Those who are better off and have reliable access to electricity, clean water and shelter live in homes made from brick or stone, and typically have hardwood floors, aged glass windows and primitive plumbing in place — the houses themselves aren't new buildings, but rather refurbished buildings whose bones are a hundred years old or more. Furniture tends to be in the style of what was considered antique in the early twenty-first century, and includes heavy farmhouse-style tables made of dense wood, chairs that are either simplistic in design or ornately-carved and upholstered with patterned fabrics depending on their function and the relative wealth of the furniture's owner, wool throw rugs, squat beds dressed in plain linens and furs, and multi-drawered dressers and desks, often with a worn finish. Furniture primarily made from metal or other materials is almost unheard of due to metal being such a commodity.

Most kitchens rely on stoves that are either steel or cast iron and burn wood. There are no refrigerators, but most people make use of drying, smoking, salting, or ice houses to keep perishable food from spoiling. Sheep, goats and kyloe are butchered and consumed throughout the year, along with chickens and wild game that can be hunted locally, including rabbits and deer. Fisherman bring in their nets and sell their catches daily at the market beside merchants who import their food from other settlements or from across the water. Because of Dornie's reputation, it is visited frequently my merchants offering wares from other parts of the world in the process of reestablishing themselves, and it is not uncommon to find foreigners advertising their wares at the market.

Everyone who lives in Dornie contributes to the settlement in some way. Some people were born there, while others migrated from other parts of the United Kingdom (and in some cases other parts of the world), but there is a not insignificant percentage of its residents, most of them 'employed' by the ammunitions factory, who were brought there unwillingly by the Rowntree militia for what is essentially slave labour. Many unlucky caravans traveling too close to Dornie's borders have been raided by the settlement's soldiers. In most cases, there are no survivors and it's the supplies that the soldiers are after — a few times a year, however, travelers are left alive and brought back to the settlement, especially if they possess a certain skill set that is in demand. It's a barbaric practice, but one that's viewed by many as essential to Dornie's survival.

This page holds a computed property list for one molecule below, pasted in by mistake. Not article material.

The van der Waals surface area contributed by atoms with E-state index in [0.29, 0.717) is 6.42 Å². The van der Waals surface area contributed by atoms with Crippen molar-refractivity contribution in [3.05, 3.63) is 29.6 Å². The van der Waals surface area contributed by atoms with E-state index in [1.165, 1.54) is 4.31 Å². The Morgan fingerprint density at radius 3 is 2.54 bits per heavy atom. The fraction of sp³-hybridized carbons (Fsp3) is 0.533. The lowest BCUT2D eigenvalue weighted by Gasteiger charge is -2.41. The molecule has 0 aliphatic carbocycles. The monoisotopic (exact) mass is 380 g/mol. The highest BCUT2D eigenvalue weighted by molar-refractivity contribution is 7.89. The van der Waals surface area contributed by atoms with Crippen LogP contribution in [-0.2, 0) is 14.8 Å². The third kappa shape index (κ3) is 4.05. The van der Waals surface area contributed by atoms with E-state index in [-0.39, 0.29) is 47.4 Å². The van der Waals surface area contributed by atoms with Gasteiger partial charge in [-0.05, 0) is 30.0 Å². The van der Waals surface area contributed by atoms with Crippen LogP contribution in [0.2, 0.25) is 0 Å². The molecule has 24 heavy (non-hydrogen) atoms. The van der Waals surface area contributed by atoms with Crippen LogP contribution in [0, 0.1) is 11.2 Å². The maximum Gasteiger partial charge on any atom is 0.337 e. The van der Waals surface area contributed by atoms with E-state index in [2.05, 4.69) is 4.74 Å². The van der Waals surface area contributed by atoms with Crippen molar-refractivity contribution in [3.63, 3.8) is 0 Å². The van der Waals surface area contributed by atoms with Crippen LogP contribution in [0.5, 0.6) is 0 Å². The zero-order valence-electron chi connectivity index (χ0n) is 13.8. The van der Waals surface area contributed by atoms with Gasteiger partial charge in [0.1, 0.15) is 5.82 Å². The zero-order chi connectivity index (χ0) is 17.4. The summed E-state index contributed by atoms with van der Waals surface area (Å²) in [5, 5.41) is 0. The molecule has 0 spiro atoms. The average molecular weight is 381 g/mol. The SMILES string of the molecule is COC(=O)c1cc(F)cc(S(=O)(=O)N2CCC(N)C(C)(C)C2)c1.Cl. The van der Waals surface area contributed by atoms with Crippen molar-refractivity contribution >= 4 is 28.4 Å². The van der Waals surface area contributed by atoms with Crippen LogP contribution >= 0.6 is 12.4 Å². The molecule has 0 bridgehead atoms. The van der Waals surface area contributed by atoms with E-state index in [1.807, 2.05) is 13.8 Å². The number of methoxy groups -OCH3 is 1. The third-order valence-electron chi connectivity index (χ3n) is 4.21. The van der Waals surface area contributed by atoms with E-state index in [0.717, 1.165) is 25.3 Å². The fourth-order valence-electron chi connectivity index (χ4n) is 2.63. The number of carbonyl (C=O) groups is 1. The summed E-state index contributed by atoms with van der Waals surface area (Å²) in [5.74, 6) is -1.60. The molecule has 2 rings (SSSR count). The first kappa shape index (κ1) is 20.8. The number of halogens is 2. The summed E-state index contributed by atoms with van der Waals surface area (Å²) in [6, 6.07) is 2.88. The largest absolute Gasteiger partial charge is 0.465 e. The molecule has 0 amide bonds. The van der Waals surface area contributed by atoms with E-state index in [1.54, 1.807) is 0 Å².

For more information about Dornie's culture, see: +news Culture

Notable Businesses

Name Owner(s) Summary
The Dovetail Edme Hare
The Wandering Albatross Isibéal Owens
Hydroelectric Plant Adler Ross
Ammunutions Factory Marcus Rowntree
Splendid Daguerreotype Miniatures Unknown Splendid Daguerreotype Miniatures is Dornie's only business devoted to the art of daguerreotype photography. It has several of its own cameras on the premises and will, for a hefty fee, build working models with materials purchased through Maddock Owens, but its owners primarily earn their keep in the settlement by offering memorial portraiture, and have wisely partnered with what passes for the local mortuary.